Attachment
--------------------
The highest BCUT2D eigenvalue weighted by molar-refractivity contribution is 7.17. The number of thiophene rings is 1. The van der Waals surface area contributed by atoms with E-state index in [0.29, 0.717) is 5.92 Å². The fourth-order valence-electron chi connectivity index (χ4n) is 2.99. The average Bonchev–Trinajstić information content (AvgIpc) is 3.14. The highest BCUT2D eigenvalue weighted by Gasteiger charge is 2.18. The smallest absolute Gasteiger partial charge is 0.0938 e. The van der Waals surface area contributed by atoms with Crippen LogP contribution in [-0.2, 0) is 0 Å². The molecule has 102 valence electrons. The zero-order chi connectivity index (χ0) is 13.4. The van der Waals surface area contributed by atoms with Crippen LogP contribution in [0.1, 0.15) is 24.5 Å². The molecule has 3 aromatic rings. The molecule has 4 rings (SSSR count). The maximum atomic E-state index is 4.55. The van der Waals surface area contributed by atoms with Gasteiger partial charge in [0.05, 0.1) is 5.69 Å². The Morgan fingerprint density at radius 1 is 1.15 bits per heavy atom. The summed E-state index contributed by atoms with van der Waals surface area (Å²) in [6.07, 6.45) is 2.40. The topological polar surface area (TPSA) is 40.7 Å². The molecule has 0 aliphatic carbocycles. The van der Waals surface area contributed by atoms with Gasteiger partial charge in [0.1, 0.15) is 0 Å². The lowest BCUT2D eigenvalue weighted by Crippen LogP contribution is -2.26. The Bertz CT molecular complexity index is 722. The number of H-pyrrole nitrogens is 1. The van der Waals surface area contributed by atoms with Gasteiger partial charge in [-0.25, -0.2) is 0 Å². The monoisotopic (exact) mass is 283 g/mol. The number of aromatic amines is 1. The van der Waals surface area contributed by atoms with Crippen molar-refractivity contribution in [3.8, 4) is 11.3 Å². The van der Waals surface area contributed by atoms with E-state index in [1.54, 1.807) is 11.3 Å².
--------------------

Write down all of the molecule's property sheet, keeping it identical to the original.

The highest BCUT2D eigenvalue weighted by molar-refractivity contribution is 7.17. The number of thiophene rings is 1. The van der Waals surface area contributed by atoms with E-state index in [0.29, 0.717) is 5.92 Å². The fourth-order valence-electron chi connectivity index (χ4n) is 2.99. The average Bonchev–Trinajstić information content (AvgIpc) is 3.14. The highest BCUT2D eigenvalue weighted by Gasteiger charge is 2.18. The smallest absolute Gasteiger partial charge is 0.0938 e. The van der Waals surface area contributed by atoms with Crippen LogP contribution in [-0.2, 0) is 0 Å². The molecule has 102 valence electrons. The zero-order chi connectivity index (χ0) is 13.4. The van der Waals surface area contributed by atoms with Crippen LogP contribution in [0.1, 0.15) is 24.5 Å². The molecule has 3 aromatic rings. The molecule has 4 rings (SSSR count). The maximum atomic E-state index is 4.55. The van der Waals surface area contributed by atoms with Gasteiger partial charge in [0.05, 0.1) is 5.69 Å². The Morgan fingerprint density at radius 1 is 1.15 bits per heavy atom. The summed E-state index contributed by atoms with van der Waals surface area (Å²) in [6.07, 6.45) is 2.40. The topological polar surface area (TPSA) is 40.7 Å². The molecule has 0 aliphatic carbocycles. The van der Waals surface area contributed by atoms with Gasteiger partial charge in [0.1, 0.15) is 0 Å². The lowest BCUT2D eigenvalue weighted by Crippen LogP contribution is -2.26. The Bertz CT molecular complexity index is 722. The number of H-pyrrole nitrogens is 1. The van der Waals surface area contributed by atoms with Gasteiger partial charge in [-0.25, -0.2) is 0 Å². The monoisotopic (exact) mass is 283 g/mol. The number of aromatic amines is 1. The van der Waals surface area contributed by atoms with Crippen molar-refractivity contribution in [3.8, 4) is 11.3 Å². The van der Waals surface area contributed by atoms with E-state index in [1.54, 1.807) is 11.3 Å².